Probably, for their time, they were an expression of the demand for quick and cheap housing, but even now they are still a significant part of the real estate market and thus arouse the curiosity of some of the guests under the hills


In one of our previous articles on the subject of architecture in Plovdiv during the time of socialism, we outlined the specifics of the different trends of the period. Today, however, we reveal more about some buildings that are an invariable part of the city's landscape and often surprise a large number of Western tourists with their identical typification and purity of forms. Probably, for their time, they were an expression of the demand for quick and cheap housing, but even now they are still a significant part of the real estate market and thus arouse the curiosity of some of the guests under the hills.

The history of panel blocks begins even before the Second World War, when various attempts were made - more or less successful - for panel construction. With it, instead of the usual construction with pouring of reinforced concrete columns and floor plates and the construction of walls with reinforced concrete or bricks, the entire wall is made in a factory as a single panel. This panel, sometimes as large as a wall in a room, is driven to the site where the panels are welded, making construction much faster and cheaper.

The first buildings of this type in the Eastern Bloc were built in the Soviet Union at the beginning of the 1950s, and in Bulgaria there have been attempts to do so since the end of the decade. The first such panel blocks were erected in Sofia, and a little later in Ruse.

Many such buildings have also appeared in Plovdiv since the beginning of the 60s. Initially, they were shorter, some didn’t even have elevators. During this period, however, the height achieved by engineers grew rapidly. Other construction methods were gradually being developed - in addition to the classic monolithic construction, systems such as "package raised slabs", large-area formwork, etc. were being tested and developed.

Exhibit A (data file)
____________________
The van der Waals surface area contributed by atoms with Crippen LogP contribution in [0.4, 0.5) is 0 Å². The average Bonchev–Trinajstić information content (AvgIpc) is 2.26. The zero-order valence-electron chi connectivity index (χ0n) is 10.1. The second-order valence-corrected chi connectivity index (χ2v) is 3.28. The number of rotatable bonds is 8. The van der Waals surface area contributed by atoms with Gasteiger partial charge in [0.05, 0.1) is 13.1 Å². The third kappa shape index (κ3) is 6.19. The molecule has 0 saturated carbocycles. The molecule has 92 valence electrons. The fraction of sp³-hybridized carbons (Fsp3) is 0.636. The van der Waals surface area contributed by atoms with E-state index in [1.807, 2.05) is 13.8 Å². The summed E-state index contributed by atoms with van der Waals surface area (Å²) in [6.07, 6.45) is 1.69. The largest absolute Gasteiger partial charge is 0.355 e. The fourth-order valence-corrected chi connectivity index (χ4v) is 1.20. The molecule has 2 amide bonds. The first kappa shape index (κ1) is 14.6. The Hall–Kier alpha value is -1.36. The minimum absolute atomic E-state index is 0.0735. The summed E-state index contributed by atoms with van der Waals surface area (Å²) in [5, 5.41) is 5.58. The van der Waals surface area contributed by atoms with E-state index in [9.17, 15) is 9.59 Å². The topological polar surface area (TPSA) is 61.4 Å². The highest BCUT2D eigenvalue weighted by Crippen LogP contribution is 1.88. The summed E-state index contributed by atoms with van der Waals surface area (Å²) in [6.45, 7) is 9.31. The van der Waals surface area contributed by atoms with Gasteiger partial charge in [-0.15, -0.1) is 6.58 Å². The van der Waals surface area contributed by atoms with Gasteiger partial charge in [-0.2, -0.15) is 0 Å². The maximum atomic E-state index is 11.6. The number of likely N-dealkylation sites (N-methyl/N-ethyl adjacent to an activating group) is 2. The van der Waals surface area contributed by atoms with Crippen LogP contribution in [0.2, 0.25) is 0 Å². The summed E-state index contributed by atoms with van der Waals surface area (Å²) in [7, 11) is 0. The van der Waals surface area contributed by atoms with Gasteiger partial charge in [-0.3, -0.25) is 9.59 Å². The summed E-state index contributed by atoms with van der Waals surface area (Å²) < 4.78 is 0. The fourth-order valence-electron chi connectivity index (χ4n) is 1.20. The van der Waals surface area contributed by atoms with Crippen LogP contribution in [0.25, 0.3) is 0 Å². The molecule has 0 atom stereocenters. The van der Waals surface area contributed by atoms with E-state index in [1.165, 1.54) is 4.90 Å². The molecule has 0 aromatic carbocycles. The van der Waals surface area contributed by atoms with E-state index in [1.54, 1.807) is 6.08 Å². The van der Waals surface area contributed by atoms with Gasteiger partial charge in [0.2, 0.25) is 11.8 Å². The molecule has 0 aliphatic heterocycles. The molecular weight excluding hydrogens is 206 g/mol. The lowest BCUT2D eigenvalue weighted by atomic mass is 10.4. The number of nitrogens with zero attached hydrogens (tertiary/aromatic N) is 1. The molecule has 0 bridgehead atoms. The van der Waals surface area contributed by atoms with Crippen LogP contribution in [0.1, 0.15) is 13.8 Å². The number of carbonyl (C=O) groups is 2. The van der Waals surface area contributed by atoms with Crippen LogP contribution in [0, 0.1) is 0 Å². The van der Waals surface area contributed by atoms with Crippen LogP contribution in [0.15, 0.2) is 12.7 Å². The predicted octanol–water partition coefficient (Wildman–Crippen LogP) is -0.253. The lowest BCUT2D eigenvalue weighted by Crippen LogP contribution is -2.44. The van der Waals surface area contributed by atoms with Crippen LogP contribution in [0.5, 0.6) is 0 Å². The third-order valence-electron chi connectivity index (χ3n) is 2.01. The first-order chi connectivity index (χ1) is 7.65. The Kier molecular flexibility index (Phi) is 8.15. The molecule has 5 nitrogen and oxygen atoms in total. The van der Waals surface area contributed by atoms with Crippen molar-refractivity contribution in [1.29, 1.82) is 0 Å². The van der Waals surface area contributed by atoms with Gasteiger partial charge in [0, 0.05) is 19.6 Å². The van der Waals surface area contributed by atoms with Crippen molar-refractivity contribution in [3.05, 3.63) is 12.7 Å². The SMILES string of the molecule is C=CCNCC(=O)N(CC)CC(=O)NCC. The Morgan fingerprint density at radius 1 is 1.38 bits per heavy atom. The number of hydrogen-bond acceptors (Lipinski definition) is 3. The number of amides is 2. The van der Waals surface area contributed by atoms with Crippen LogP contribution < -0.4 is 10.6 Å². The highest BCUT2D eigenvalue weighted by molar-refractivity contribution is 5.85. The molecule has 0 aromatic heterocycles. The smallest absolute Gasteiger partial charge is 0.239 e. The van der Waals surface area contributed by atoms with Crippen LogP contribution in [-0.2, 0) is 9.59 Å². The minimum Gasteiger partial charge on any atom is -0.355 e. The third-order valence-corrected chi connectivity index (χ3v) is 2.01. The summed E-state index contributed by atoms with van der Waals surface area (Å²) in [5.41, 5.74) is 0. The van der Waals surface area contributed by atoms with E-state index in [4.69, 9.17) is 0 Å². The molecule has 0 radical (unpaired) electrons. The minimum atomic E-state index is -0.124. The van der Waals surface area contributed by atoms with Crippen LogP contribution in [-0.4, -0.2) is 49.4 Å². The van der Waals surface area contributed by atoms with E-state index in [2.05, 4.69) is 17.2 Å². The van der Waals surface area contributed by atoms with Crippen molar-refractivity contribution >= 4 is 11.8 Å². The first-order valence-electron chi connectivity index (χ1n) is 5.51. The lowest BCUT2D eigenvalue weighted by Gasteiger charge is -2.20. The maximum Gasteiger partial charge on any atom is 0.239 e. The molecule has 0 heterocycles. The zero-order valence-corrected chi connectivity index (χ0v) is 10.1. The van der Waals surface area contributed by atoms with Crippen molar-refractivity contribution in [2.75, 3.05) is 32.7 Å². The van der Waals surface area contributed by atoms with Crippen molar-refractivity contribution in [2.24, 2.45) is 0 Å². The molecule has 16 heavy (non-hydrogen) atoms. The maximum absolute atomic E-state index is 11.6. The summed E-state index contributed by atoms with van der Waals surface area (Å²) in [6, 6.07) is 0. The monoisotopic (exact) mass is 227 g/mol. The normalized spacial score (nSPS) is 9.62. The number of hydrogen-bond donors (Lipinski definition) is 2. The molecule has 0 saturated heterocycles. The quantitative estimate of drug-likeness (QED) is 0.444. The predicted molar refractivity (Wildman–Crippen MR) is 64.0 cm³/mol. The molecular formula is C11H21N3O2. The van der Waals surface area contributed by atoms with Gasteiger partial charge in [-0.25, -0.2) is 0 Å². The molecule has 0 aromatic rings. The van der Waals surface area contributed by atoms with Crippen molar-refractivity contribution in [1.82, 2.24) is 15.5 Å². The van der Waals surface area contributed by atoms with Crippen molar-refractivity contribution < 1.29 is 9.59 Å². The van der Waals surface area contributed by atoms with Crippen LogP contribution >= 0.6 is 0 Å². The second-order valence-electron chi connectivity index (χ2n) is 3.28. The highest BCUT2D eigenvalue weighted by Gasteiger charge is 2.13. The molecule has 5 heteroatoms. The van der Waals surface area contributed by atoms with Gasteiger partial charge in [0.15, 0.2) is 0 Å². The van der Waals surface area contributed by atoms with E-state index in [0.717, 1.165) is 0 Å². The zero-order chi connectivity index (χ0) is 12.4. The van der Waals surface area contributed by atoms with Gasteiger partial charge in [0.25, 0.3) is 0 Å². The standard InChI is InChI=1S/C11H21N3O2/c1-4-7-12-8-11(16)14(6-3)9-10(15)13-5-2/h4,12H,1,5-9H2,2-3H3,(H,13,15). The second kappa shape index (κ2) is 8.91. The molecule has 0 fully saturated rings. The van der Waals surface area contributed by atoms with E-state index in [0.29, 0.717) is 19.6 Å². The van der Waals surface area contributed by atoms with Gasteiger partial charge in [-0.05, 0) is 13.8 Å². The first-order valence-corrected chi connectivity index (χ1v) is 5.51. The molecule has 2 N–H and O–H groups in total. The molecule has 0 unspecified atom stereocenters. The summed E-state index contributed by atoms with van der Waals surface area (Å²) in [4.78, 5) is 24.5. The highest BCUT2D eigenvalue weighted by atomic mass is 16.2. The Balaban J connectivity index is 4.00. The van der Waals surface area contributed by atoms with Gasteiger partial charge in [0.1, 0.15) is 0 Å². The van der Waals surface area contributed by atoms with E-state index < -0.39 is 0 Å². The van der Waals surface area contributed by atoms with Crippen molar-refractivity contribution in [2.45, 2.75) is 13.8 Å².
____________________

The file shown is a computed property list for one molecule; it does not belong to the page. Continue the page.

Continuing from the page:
The first higher, 8-story residential buildings as a complex in Plovdiv were built around 1962-3 - 4 identical blocks along Svoboda Blvd to Koprivshtitsa Blvd. The form of artistic gesture in these buildings was minimized. This was also part of the attempts to reduce construction costs. In addition to the lack of decoration, the other approach is also indicative - the search of large window openings for more light, large loggias and simpler forms in general.

The smaller blocks of the period seem even more typified – for example, the windows to the landings look identical to the apartment windows to the main facade (with the only difference being in level). Buildings start and end almost identically and can theoretically be continued ad infinitum.

Between 1956 and the mid-1960s, panel blocks with typified, yet somehow aestheticized elements gradually appeared. Thus, on the other side of the railway line on Koprivshtitsa Blvd, along the street on its western side, 8 blocks were built (with different number of entrances - from 2 to 5) with originally shaped stairwells and interesting details on the balconies from the first to the last floor.

Among the specific changes from the period up to 1956 to the "second Modernism" are the differences in the window openings and the approach to the roof. During the Stalinist era, the wide windows of the 1930s and 1940s were replaced by narrow windows that let much less light into the rooms. In the late 1950s and in the 1960s (and to a large extent - until today) wider windows were introduced, which gave a chance for much more natural light to enter the premises.

Pitched roofs, which also gradually disappeared in the 1930s, became common again in the Stalinist period until 1956. After that, architects again returned to the spirit of Modernism – many gently sloping or completely flat roofs again finished the buildings.

An extremely typical and related issue is that of the top floors of the blocks. A kind of trademark of the buildings from the 60s is the last one, the so-called "cold attic" floor. While the rest of the building looks identical, the top floor is always designed as a common terrace, almost necessarily with pergolas. Originally, these rooms were intended as a kind of cellars for the individual residents, or sometimes as a room for "dryers" for laundry or the like. Over the years, however, they often changed their function according to the choices of the locals.

All these possibilities for faster construction of buildings that have a similar appearance are also related to the construction of the so-called residential complexes that are an invariable part of the urban landscape even today, not only in the form of panel buildings.